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African and American trypanosomiasis behave very differently from a clinical point of view.

However, they are caused by pathogens that are very similar in nature except that they have a different tissue preference in the body.

The African trypanosomiasis (=African sleeping sickness) is transmitted by the tsetse fly.

Within 1 week of the bite the pathogen ends up in a transformed shape in the bloodstream and the lymph glands.The immune system, if intact, at this point modifies the disease and partially inactivates the pathogen, however, without treatment some parasites survive and multiply again. Eventually the pathogens end up in the heart muscle and the Central Nervous System.

Trypanosomiasis (two common forms)

Disease name: Comments:
African trypanosomiasis African sleeping sickness Trypanosoma brucei gambiense in West and Central Africa, T. brucei rhodesiense in East Africa; both from tsetse flies
American trypanosomiasis Chagas’ disease Kissing or assassin bugs transmit T. cruzi; North, South and Central America


In contrast, the American trypanosomiasis (=Chagas’ disease) is transmitted by biting bugs (called “kissing” or “assassin” bugs , thanks to for this image) that get infected by reservoir mammals such as dogs, rats, cats and opossums. About 20 million people in the Americas also carry Trypanosoma cruzi, which is a significant reservoir for these bugs. White blood cells from the site of entry that were infected with the pathogen end up in the blood stream and from there they multiply in the heart and other muscles and nervous tissue. Heart disease is usually what characterizes Chagas’ disease. However, seizure disorders from CNS infection and chronic gastrointestinal disease from a loss of normal peristaltic movement in the lower esophagus or in the colon are other manifestations.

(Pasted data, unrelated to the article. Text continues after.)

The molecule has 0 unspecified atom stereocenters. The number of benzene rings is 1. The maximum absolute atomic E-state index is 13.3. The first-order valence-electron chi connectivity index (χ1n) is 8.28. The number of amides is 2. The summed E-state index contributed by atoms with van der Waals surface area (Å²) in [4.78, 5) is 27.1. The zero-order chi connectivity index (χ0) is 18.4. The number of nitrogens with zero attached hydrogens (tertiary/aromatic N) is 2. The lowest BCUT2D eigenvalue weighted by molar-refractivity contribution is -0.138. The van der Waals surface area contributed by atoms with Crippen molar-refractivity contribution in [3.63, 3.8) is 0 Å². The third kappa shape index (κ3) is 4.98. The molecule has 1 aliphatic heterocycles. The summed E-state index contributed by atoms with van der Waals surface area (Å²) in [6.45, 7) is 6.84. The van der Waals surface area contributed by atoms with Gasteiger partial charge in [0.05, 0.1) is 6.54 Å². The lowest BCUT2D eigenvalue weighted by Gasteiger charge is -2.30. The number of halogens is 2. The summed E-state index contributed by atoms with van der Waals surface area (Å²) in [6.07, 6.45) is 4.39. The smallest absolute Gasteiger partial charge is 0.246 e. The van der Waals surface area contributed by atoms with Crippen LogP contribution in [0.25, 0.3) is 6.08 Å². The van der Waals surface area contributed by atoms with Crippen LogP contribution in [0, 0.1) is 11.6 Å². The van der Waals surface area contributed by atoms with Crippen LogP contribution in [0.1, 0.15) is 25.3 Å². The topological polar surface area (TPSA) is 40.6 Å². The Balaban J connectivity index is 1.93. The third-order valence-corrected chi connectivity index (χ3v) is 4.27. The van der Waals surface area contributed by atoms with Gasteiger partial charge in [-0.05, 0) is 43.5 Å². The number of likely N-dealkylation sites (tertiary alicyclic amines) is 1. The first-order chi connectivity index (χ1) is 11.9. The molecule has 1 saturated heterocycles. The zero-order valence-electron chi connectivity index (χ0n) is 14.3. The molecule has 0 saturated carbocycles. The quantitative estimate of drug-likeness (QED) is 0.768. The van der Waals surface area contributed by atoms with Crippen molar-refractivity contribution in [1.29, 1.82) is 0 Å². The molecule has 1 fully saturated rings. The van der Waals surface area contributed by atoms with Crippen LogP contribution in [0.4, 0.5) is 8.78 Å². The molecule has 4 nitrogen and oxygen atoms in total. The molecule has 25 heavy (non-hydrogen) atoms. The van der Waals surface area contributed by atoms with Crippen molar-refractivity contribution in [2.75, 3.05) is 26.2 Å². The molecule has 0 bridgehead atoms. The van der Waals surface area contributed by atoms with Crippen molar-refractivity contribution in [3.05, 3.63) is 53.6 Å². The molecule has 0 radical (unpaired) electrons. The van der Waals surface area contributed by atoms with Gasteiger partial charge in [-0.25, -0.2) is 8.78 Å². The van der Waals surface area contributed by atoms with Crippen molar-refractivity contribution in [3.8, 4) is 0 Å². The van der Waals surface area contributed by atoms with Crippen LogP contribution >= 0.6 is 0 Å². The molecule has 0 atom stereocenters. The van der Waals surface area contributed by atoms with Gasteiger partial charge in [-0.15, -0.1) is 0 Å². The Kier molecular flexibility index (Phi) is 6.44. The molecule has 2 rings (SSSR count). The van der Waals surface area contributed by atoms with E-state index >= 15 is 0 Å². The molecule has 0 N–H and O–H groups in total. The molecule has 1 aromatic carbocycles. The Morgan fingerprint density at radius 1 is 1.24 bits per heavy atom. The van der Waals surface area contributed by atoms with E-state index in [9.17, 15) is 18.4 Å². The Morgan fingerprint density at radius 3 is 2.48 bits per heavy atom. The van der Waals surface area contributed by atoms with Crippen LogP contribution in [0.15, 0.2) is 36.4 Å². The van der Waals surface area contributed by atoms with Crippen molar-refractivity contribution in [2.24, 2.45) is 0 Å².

Trypanosomiasis (African Sleeping Sickness)

Trypanosomiasis (African Sleeping Sickness)

Signs and symptoms

After an initial skin lesion that is painless there is often a pause of symptoms with the African sleeping sickness. Then there is a an intermittent fever, headaches and painful muscles.

Lymph glands can be swollen and typically are in the neck region. About 7 weeks into the infection there is a skin rash with halfmoon-shaped red lines. When the CNS gets involved there are persistent headaches and a change in personality, a daytime tiredness, muscle tremor and gait problems and finally a coma. Without treatment patients die in less than 1 year or after up to 2-3 years of myocarditis or of secondary bacterial infections.

With Chagas’ disease the original bug bite is often overlooked, but 1-2 weeks later there is an acute onset of fever, which carries on for weeks and leads to liver and spleen enlargement as well as lymph gland swelling all over the body. A smaller percentage succumbs to acute heart disease or CNS infection. The larger proportion of patients goes on to the chronic phase of Chagas’ disease. The heart muscle gets infected, which leads to an enlargement of the heart and heart failure. Other cardiac problems are life threatening irregular heart beats (heart block, ventricular fibrillation etc.).